The Prime comes with three sets of silicone ear buds, which feel soft inside the ear. The eartips have a lip-like shape and a small rubber loop that helps keep it in your ear. The headset is designed so that you don’t need to attach an outer earloop, although it comes with two (one leather, but they’re the same size). Although the headset was sturdy enough to wear without a loop while sitting down (say, while driving) some people might want the earloop while walking briskly.
Noise Cancellation and Wind Reduction
Like previous Jawbones, the Prime has NoiseAssassin noise-canceling technology. This includes the Voice Activity Sensor (VAS), which detects speech when it senses your jaw moving, and activates DSP algorithms to cancel background noise. The updated NoiseAssassin 2.0 extends the highest decibel range by 6 to 9 dB (the dB level varies depending on how noisy your surroundings are). This Jawbone also has Acoustic Voice Activity Detection (AVAD), which automatically cancels background noise when it senses that the headset has lost contact with the jaw.
The Prime is also different from its predecessors in that it has a digital wind-reduction solution, which promises to mitigate winds moving at up to 10 miles per hour. Whereas the previous generation only used mechanical means of wind reduction (by positioning the microphones) the Prime uses algorithms as well to cancel wind noise. That’s a different approach from the Plantronics Voyager Pro, which primarily relies on mechanical methods, including a curved stainless steel wind shield and cloth layer, and adds in algorithms only when the wind noise manages to get past that physical layer.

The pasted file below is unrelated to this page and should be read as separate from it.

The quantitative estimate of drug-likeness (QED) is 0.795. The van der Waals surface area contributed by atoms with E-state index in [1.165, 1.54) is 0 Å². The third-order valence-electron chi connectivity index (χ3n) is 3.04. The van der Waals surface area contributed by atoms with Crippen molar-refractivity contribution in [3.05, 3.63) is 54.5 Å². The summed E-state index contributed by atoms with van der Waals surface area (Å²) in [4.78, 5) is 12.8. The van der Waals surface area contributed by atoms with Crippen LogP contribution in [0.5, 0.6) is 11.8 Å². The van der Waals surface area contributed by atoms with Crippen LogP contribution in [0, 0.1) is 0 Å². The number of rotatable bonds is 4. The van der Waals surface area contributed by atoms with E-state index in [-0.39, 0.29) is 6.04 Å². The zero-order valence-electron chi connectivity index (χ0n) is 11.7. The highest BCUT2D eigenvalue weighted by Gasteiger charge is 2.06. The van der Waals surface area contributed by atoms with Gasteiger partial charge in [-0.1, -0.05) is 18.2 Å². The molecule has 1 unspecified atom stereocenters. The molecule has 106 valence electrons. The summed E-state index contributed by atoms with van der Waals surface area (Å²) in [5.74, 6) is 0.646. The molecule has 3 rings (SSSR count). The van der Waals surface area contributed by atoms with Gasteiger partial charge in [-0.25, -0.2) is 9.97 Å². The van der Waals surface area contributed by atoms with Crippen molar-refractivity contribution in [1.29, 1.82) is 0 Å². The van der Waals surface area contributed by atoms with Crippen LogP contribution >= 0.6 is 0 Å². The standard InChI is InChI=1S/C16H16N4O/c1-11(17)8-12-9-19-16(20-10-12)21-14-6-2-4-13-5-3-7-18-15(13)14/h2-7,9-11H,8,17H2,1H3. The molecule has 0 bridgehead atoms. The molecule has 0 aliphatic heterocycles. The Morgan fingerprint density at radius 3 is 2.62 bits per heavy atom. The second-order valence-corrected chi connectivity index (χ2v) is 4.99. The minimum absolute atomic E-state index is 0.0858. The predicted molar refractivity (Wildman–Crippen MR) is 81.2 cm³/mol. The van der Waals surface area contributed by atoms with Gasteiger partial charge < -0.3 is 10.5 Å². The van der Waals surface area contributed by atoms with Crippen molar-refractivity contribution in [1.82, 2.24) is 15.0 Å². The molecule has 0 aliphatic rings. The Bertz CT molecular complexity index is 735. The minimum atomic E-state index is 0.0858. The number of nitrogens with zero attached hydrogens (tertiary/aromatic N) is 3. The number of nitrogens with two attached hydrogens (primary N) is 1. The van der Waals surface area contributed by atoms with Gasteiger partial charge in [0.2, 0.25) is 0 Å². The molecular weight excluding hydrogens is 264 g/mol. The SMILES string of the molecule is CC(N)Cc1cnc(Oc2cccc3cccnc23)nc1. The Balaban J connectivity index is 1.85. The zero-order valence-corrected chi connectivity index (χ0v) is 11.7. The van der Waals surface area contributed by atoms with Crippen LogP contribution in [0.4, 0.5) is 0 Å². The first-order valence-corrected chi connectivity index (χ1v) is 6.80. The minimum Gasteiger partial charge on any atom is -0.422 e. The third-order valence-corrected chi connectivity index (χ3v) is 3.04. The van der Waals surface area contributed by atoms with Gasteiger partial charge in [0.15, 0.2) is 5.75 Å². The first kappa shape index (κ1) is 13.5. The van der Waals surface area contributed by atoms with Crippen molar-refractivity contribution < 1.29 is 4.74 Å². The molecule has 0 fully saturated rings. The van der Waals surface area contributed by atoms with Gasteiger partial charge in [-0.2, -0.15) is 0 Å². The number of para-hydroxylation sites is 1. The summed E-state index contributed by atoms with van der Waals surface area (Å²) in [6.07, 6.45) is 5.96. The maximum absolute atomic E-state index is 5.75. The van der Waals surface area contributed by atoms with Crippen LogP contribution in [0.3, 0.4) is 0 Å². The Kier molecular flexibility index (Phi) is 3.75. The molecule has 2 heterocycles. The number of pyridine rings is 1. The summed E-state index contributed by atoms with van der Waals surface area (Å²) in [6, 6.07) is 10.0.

We connected the Prime to our AT&T HTC Fuze and our T-Mobile G1 easily. The noise-canceling performance was comparable to the Voyager Pro’s. We placed several calls from a busy Manhattan intersection; in some instances, our caller could barely hear any background noise with either headset. In a few test calls, however, our caller could hear more traffic noises with the Jawbone than with the Pro. The volume on our end was also lower with the Jawbone.